Meeting Abstract

P3.69  Friday, Jan. 6  Disrupting gene function in tardigrades by RNA interference TENLEN, J.R.*; GOLDSTEIN, B.; Univ. of North Carolina, Chapel Hill; Univ. of North Carolina, Chapel Hill tenlen@live.unc.edu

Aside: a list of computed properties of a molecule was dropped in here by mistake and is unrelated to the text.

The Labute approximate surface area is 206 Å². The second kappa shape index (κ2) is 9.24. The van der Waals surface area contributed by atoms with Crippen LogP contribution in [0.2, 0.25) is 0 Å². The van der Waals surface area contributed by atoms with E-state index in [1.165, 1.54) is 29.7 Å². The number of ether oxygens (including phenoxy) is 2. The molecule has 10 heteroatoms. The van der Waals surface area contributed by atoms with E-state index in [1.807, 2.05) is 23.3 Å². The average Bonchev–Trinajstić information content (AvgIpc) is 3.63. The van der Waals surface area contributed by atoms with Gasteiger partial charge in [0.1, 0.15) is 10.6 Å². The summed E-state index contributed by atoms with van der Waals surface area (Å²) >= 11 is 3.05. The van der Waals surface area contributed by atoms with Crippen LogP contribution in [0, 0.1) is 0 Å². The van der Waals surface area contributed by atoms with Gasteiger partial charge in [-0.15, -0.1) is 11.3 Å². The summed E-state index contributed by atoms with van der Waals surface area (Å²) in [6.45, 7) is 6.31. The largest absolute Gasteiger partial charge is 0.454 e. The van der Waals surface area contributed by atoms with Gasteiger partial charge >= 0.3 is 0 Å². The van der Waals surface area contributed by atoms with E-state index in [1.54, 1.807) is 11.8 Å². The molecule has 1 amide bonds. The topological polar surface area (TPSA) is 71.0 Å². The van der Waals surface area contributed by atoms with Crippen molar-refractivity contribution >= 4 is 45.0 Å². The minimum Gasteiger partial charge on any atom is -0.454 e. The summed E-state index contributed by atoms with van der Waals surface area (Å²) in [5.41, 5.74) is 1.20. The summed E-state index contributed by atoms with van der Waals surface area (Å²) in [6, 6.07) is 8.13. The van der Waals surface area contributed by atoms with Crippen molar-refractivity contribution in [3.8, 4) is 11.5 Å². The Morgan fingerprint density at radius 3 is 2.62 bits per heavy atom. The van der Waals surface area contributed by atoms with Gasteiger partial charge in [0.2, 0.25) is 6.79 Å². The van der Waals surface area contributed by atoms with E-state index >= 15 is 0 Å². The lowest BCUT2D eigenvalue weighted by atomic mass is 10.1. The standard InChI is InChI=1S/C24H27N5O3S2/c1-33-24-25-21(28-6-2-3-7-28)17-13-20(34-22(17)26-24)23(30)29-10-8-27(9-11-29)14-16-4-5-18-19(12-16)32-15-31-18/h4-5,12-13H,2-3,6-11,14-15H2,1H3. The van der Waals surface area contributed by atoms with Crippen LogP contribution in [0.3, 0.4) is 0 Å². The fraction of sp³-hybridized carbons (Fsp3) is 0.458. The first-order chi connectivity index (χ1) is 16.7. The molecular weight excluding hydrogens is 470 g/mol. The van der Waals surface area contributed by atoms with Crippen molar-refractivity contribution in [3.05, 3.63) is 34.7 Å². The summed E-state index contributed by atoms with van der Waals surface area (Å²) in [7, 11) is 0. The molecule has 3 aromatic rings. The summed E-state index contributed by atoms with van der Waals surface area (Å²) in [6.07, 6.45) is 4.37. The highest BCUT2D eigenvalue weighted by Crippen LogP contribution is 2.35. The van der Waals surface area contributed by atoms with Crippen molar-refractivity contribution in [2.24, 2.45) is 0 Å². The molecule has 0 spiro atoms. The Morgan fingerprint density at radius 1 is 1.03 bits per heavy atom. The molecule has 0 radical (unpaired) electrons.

How morphological diversity arises is a key question in evolutionary developmental biology. As a long-term approach to address this question, we are developing a close relative of both Drosophila (Phylum Arthropoda) and C. elegans (Phylum Nematoda), the water bear Hypsibius dujardini (Phylum Tardigrada), as a model system. We expect that using a close relative of two well-studied model systems will facilitate identifying genes relevant to understanding the evolution of development. Methods for disrupting gene activity are essential to this effort. No such method yet exists in Phylum Tardigrada. Here, we report that tardigrade gene function can be disrupted by RNA interference (RNAi). From H. dujardini ESTs present in GenBank, we identified and amplified putative homologs of several genes encoding proteins known to affect development in other organisms. We adapted protocols used in C. elegans for RNAi by microinjection of dsRNA, using a chamber we developed to hold anaesthetized animals during injection. Significant embryonic lethality was observed in progeny of H. dujardini adult females injected with dsRNA targeting genes encoding actin, Mago nashi, myosin or a 14-3-3 protein. Each experiment resulted in distinct terminal embryonic phenotypes that were consistent with predicted functions, suggesting that RNAi was gene-specific. Conversely, progeny of females injected with water or with dsRNA targeting green fluorescent protein developed normally. Experiments are in progress to determine the degree to which RNAi depletes target mRNAs. These studies present the first evidence that gene function can be disrupted by RNAi in Phylum Tardigrada, providing a method to dissect developmental gene functions in an organism that may sit at a key position in animal evolution for evo-devo studies.